Offline Promotion for Online Business

By: Tamera George

As a webhoster, I watch a number of individuals or small companies sign up for their online hosting package with hopes that simply putting a store online is going to build them their fortune. There are times when this does in fact happen. Usually, though, after a period of time, they simply abandon their stores, and go back to whatever job they were doing before they caught the bug to make it online.

This is so unfortunate and unnecessary. Most of the time, I don't get an opportunity to talk with new clients. Working through the web does have its limitations. Those who ask for my help in putting together their website, also get my two cents worth as far as promotion. Long before I hit the web, I was already a marketer and a salesperson. What I've found is the greatest stumbling block for new netpreneurs is this divide they have in their minds between online and offline, as if one has nothing to do with the other.

Unless lightening strikes, this type of thinking is most often the newbie's downfall.It can be so easily corrected, if they only applied what they already know about business and how it works. Regardless if you've ever sold a single product or made a marketing presentation, you've undoubtedly been selling in whatever your profession happens to be. All of us have spoken with customers in our work. Every single contact with a customer is a touchpoint that needs to be captured. In our jobs, they have us put information into some kind of database, or we fill out a paper report of some kind and turn it in, and then someone else captures it into a database. Touchpoints, no matter how casual, must be captured. It's not good enough to think you'll remember it, or to scratch some notes into a notebook, and forget about the little sticky post it notes. But I'm getting ahead of myself. All this assumes you've made some type of touchpoint with a potential customer, and the majority of online marketers are not doing that at all, so talking about touch points, and capturing it, is something I will save for a future article.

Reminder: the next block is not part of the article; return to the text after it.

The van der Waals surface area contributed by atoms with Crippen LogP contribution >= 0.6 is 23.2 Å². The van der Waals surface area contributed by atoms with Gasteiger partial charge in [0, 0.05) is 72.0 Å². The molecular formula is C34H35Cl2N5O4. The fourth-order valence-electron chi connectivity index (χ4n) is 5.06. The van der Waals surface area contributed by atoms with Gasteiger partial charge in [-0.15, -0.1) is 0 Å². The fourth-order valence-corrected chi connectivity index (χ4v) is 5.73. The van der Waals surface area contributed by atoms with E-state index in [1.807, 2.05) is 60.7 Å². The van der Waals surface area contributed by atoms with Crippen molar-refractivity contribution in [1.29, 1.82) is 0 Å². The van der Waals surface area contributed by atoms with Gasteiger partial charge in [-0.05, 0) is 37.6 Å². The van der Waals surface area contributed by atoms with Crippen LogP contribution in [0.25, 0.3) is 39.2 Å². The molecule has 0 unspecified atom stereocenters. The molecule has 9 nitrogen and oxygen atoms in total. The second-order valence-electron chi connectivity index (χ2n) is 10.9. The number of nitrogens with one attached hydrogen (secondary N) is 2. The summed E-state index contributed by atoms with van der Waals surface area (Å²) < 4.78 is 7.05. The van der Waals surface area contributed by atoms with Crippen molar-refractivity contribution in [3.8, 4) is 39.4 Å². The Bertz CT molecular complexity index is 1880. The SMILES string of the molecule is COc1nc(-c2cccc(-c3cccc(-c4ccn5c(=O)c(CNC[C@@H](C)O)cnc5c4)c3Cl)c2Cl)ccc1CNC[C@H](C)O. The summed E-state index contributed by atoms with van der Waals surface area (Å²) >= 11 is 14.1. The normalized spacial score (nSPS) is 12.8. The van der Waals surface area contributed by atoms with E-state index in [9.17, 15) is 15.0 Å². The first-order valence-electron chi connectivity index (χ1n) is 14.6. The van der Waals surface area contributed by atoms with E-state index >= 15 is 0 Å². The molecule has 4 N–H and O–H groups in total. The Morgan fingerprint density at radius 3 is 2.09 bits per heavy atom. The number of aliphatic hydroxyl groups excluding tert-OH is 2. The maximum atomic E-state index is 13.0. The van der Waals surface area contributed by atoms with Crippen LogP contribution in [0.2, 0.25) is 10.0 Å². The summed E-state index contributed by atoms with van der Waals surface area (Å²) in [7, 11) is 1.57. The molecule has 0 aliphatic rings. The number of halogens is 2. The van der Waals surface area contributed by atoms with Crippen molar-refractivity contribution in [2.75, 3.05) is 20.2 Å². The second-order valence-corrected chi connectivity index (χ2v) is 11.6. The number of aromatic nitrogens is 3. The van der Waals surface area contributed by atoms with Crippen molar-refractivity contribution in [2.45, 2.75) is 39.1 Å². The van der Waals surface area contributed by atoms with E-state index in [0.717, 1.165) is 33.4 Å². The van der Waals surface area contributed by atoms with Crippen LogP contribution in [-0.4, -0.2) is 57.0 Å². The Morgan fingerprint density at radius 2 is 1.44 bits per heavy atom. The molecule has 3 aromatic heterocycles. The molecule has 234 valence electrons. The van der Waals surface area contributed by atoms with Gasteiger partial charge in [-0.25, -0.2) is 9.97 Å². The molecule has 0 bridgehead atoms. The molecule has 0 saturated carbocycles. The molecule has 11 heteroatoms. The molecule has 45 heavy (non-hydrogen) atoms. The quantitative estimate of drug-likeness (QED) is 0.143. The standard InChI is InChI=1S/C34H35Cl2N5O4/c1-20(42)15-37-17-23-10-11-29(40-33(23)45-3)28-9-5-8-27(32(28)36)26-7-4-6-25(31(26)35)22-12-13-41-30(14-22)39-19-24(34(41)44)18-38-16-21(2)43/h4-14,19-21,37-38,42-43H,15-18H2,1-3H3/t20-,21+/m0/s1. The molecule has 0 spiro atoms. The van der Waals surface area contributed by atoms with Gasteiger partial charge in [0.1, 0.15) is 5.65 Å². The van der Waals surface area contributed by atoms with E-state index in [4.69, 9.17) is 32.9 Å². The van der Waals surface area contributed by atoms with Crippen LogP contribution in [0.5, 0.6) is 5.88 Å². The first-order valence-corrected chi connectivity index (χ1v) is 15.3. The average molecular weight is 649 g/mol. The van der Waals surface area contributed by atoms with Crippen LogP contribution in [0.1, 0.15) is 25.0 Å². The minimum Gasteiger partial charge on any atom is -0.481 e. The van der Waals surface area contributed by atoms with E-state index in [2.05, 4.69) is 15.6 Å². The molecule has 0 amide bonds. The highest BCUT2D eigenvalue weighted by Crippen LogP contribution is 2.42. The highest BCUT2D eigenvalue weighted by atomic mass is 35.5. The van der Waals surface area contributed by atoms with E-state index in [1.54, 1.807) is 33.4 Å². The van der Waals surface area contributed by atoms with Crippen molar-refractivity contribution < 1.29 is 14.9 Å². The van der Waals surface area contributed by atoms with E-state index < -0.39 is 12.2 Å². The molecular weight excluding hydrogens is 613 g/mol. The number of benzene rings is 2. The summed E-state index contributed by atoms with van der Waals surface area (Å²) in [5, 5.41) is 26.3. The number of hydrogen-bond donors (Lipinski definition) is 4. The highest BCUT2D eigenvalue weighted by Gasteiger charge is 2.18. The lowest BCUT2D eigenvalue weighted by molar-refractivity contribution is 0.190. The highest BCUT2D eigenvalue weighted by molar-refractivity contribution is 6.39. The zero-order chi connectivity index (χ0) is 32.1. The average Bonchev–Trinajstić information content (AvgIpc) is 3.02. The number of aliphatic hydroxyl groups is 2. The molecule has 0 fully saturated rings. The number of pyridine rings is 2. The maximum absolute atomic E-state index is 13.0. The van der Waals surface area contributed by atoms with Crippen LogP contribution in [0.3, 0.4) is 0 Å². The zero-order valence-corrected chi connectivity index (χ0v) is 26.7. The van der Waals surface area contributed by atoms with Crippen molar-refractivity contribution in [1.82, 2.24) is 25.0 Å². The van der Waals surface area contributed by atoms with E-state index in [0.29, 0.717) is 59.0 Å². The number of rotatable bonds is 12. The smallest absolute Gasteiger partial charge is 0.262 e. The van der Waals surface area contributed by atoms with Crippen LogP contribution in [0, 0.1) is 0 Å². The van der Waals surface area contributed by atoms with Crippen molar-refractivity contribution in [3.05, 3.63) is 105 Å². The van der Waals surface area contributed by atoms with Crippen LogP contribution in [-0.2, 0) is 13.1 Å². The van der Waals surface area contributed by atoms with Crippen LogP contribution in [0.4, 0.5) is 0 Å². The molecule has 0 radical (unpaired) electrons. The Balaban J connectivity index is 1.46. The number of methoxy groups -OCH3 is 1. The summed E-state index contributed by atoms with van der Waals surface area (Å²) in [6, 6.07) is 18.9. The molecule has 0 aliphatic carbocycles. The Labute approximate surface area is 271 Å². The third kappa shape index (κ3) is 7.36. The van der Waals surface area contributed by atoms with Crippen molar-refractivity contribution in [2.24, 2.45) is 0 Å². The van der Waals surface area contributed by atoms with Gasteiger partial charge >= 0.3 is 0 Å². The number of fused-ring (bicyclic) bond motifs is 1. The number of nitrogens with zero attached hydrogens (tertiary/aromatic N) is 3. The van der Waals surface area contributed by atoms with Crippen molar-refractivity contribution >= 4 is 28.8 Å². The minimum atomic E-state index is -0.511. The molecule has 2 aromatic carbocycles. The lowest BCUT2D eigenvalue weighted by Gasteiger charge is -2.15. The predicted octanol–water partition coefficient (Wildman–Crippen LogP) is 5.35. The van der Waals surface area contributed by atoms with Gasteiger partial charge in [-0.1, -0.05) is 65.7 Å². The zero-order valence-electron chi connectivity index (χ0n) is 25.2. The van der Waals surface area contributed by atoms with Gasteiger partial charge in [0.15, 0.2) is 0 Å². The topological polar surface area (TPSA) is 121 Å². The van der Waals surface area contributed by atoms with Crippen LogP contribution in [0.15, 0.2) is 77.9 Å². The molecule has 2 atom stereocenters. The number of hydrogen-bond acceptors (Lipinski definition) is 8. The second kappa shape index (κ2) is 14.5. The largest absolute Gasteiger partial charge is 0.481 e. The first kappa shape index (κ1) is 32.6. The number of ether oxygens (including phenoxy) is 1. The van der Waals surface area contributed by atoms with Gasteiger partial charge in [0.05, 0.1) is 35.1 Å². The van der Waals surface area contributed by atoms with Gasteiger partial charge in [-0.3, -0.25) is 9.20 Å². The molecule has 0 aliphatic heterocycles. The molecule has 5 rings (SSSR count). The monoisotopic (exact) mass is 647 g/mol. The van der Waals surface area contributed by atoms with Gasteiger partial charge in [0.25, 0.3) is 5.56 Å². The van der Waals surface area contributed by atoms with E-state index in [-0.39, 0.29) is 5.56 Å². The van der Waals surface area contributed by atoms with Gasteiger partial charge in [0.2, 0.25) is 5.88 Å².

This article is to get the new online marketer on the right path, so they will have touchpoint opportunities to capture in the future, and this is how you build a business, by the way. Getting the business to take some roots and start to grow comes first. You absolutely must think about, and write down daily goals, of who you will introduce your online business to in your offline world. I know this is horrifying. Everyone's told you that you'll never have to do that. It's part of the get the newbie online sales pitch. Truth be told though, if you don't talk about and promote your online business in your offline world, you can pretty much shut it down right now. There are millions of pages on the internet, and very few netpreneurs have the deep pockets to buy all the SEO promotion that will raise your new site up high enough to even register as a blip in the search engines.